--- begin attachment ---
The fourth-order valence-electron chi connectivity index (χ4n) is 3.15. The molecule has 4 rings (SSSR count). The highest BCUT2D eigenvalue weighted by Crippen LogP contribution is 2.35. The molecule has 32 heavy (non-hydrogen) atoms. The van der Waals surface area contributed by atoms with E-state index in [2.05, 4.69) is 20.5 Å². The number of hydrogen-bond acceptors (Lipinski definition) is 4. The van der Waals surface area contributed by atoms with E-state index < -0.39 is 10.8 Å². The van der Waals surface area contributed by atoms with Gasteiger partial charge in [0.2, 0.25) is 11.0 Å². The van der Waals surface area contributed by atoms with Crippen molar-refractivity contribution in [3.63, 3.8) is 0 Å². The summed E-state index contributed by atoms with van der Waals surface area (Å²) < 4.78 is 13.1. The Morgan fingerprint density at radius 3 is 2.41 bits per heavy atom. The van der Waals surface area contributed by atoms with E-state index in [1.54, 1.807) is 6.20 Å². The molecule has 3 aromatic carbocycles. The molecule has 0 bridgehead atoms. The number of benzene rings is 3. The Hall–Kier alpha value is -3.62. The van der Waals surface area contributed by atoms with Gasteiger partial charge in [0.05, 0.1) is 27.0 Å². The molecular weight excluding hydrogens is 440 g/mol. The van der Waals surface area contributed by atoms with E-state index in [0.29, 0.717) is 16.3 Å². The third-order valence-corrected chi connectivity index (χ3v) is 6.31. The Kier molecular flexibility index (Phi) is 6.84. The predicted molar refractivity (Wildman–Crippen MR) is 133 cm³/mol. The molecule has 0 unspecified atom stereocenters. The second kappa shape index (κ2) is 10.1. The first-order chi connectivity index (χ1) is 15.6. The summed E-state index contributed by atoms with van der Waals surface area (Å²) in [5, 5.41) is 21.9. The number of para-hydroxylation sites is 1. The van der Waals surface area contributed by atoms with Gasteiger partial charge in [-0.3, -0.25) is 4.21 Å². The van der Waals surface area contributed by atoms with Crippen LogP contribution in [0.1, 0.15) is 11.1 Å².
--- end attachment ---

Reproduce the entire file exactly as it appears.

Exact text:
The fourth-order valence-electron chi connectivity index (χ4n) is 3.15. The molecule has 4 rings (SSSR count). The highest BCUT2D eigenvalue weighted by Crippen LogP contribution is 2.35. The molecule has 32 heavy (non-hydrogen) atoms. The van der Waals surface area contributed by atoms with E-state index in [2.05, 4.69) is 20.5 Å². The number of hydrogen-bond acceptors (Lipinski definition) is 4. The van der Waals surface area contributed by atoms with E-state index < -0.39 is 10.8 Å². The van der Waals surface area contributed by atoms with Gasteiger partial charge in [0.2, 0.25) is 11.0 Å². The van der Waals surface area contributed by atoms with Crippen molar-refractivity contribution in [3.63, 3.8) is 0 Å². The summed E-state index contributed by atoms with van der Waals surface area (Å²) < 4.78 is 13.1. The Morgan fingerprint density at radius 3 is 2.41 bits per heavy atom. The van der Waals surface area contributed by atoms with E-state index in [1.54, 1.807) is 6.20 Å². The molecule has 3 aromatic carbocycles. The molecule has 0 bridgehead atoms. The number of benzene rings is 3. The Hall–Kier alpha value is -3.62. The van der Waals surface area contributed by atoms with Gasteiger partial charge in [0.05, 0.1) is 27.0 Å². The molecular weight excluding hydrogens is 440 g/mol. The van der Waals surface area contributed by atoms with E-state index in [0.29, 0.717) is 16.3 Å². The third-order valence-corrected chi connectivity index (χ3v) is 6.31. The Kier molecular flexibility index (Phi) is 6.84. The predicted molar refractivity (Wildman–Crippen MR) is 133 cm³/mol. The molecule has 0 unspecified atom stereocenters. The second kappa shape index (κ2) is 10.1. The first-order chi connectivity index (χ1) is 15.6. The summed E-state index contributed by atoms with van der Waals surface area (Å²) in [5, 5.41) is 21.9. The number of para-hydroxylation sites is 1. The van der Waals surface area contributed by atoms with Gasteiger partial charge in [-0.3, -0.25) is 4.21 Å². The van der Waals surface area contributed by atoms with Crippen LogP contribution in [0.1, 0.15) is 11.1 Å².